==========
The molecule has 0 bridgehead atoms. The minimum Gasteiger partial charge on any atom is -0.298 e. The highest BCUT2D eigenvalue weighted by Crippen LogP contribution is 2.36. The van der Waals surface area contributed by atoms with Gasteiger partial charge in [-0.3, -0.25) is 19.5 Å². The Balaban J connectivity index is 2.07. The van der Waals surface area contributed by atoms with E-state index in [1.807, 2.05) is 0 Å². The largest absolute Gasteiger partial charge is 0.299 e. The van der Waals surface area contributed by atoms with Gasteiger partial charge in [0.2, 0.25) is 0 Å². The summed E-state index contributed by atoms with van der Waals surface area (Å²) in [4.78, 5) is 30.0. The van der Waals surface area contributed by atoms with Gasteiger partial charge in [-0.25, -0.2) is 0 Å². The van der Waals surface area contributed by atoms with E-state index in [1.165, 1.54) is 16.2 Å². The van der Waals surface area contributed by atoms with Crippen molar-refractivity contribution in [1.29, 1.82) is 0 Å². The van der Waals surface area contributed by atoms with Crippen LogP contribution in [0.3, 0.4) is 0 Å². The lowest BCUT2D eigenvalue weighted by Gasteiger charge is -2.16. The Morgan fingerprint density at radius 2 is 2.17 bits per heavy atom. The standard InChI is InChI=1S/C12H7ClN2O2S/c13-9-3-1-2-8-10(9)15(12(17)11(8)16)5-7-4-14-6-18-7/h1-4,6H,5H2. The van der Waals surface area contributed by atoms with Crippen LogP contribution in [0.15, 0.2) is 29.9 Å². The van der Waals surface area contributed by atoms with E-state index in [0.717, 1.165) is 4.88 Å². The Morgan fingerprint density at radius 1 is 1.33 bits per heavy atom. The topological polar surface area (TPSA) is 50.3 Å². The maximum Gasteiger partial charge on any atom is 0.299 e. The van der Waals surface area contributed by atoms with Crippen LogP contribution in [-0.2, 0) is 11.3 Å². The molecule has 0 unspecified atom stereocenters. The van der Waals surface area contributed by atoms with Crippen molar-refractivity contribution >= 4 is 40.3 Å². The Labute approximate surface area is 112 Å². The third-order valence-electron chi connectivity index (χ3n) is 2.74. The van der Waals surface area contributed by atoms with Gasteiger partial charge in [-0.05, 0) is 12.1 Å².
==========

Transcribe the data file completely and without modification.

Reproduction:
The molecule has 0 bridgehead atoms. The minimum Gasteiger partial charge on any atom is -0.298 e. The highest BCUT2D eigenvalue weighted by Crippen LogP contribution is 2.36. The van der Waals surface area contributed by atoms with Gasteiger partial charge in [-0.3, -0.25) is 19.5 Å². The Balaban J connectivity index is 2.07. The van der Waals surface area contributed by atoms with E-state index in [1.807, 2.05) is 0 Å². The largest absolute Gasteiger partial charge is 0.299 e. The van der Waals surface area contributed by atoms with Gasteiger partial charge in [0.2, 0.25) is 0 Å². The summed E-state index contributed by atoms with van der Waals surface area (Å²) in [4.78, 5) is 30.0. The van der Waals surface area contributed by atoms with Gasteiger partial charge in [-0.25, -0.2) is 0 Å². The van der Waals surface area contributed by atoms with E-state index in [1.165, 1.54) is 16.2 Å². The van der Waals surface area contributed by atoms with Crippen molar-refractivity contribution in [1.29, 1.82) is 0 Å². The van der Waals surface area contributed by atoms with Crippen LogP contribution in [0.3, 0.4) is 0 Å². The lowest BCUT2D eigenvalue weighted by Gasteiger charge is -2.16. The Morgan fingerprint density at radius 2 is 2.17 bits per heavy atom. The standard InChI is InChI=1S/C12H7ClN2O2S/c13-9-3-1-2-8-10(9)15(12(17)11(8)16)5-7-4-14-6-18-7/h1-4,6H,5H2. The van der Waals surface area contributed by atoms with Crippen LogP contribution in [0.15, 0.2) is 29.9 Å². The van der Waals surface area contributed by atoms with E-state index in [0.717, 1.165) is 4.88 Å². The Morgan fingerprint density at radius 1 is 1.33 bits per heavy atom. The topological polar surface area (TPSA) is 50.3 Å². The maximum Gasteiger partial charge on any atom is 0.299 e. The van der Waals surface area contributed by atoms with Crippen LogP contribution in [-0.2, 0) is 11.3 Å². The molecule has 0 unspecified atom stereocenters. The van der Waals surface area contributed by atoms with Crippen molar-refractivity contribution >= 4 is 40.3 Å². The Labute approximate surface area is 112 Å². The third-order valence-electron chi connectivity index (χ3n) is 2.74. The van der Waals surface area contributed by atoms with Gasteiger partial charge in [-0.05, 0) is 12.1 Å².